The Reality of Feedlot Chicken and Why Free Range Is Essential to Your Health
by guest blogger Bobbi Peterson from Living Life Green
Google “meat industry,” and you’ll find a variety of horror stories, each one worse than the last. While most farmers make efforts to take the best care of their livestock possible, there are downsides. The sheer volume of the meat industry makes it impossible for demand to be met while keeping animals in pristine conditions.
There are some efforts to change that. There are farmers who have made a concentrated choice to put animal welfare first. In each of these cases, you’ll likely pay more for the produce, but that money is well spent when it means improving animal welfare. It also puts pressure on some of the industry giants who may then take their animals’ welfare more seriously.
Pressure on the Planet
We have an average of 7.5 billion people on the planet, and most of them eat meat. In the US alone, we have well over 300 million. Supplying enough meat to meet those demands puts a huge amount of pressure on the planet. All those animals have to be fed, housed, slaughtered and their waste disposed of.
The result is that conventional meat production is one of the costliest industries on the planet. Sure, coal and oil top them as far as PR and accidental spills, but, for day-to-day operations, the meat industry takes the cake.
In the US, agriculture accounts for about 9% of total greenhouse gas emissions. Globally, that number goes up to about 30% of global greenhouse emissions, even if the US doesn’t produce that much on its own. Conventional agriculture is having a disastrous effect on the planet.
Going Free Range
There are things that can be done to help with that. One of those things is eating or raising free-range chicken. Chickens are some of the most abused animals on farms, for a variety of reasons. They’re easy to de-humanize, even for animals, and because they’re small, they have to be produced en masse.
The label “free-range” isn’t a perfect solution. According to the USDA, free range meat or eggs are from animals that have access to the outside. That’s it.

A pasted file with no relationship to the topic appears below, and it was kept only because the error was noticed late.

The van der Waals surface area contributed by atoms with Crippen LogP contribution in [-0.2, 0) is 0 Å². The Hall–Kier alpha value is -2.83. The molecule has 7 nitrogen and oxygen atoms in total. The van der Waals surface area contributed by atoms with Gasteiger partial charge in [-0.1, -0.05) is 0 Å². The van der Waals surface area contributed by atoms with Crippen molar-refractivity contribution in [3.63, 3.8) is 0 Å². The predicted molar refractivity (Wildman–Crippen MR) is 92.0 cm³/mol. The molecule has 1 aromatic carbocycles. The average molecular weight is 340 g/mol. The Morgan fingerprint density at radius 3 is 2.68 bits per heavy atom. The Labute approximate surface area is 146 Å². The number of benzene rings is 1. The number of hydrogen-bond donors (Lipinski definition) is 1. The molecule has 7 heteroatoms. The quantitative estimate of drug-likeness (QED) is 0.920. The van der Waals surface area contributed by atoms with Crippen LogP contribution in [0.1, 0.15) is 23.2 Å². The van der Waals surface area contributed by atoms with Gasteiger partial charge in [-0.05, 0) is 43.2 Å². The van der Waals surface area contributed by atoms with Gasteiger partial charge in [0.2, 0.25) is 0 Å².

Clearly, the labeling leaves something to be desired. It doesn’t state the animals have to be allowed to go outside, how often or for how long. That means there’s a lot of wiggle room for suppliers, but those who stick with the spirit of the label — and not just the letter of the law — do reap the full benefits of it.
If you’re unsure about the labels because so little is required to obtain them, you might want to reach out to a Holistic Management® practitioner for grass-fed, free-range meat and poultry and support HMI programs, which focus on animal grazing as a part of the whole regenerative solution, resulting in carbon sequestration, healthier soil and cleaner air – among many other benefits!
If you’d like to raise your own free-range chickens, it might only take a few to meet your own needs. You get the benefit of knowing you aren’t contributing as much to the demise of our planet, along with knowing the animals you’re working with have had good lives.
If you do want to invest in that, then you should know that chickens require specific care. They’re pretty easy to feed, but, without cover, they’re easy prey for everything from foxes to hawks and neighborhood cats. You’ll need to set up an outdoor chicken coop, which means you’ll need to do a little construction, paint it and then fill it with chickens!
All this still begs the question — why mess with it? Why should you go to so much trouble over some chickens? Well, for some people, the animal welfare and the planet is incentive enough. But you might be able to find some additional health benefits as well.
Chickens that have access to the outside would usually be healthier, which in turn makes their products healthier. This is doubly true if you’re using truly free-range products, from chickens that would get to graze outside and eat a varied diet. The influx of different foods would help them get more vitamins, which comes across in their eggs and meat.
This adds up to one really important point — the meat industry needs to change. Think of shopping as voting. Every time you put your food where your money is, you’re sending a message to the food industry. It’s time to start demonstrating that some things are more important than money.
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Holistic Management International’s mission is to educate people in regenerative agriculture for healthy land and thriving communities.
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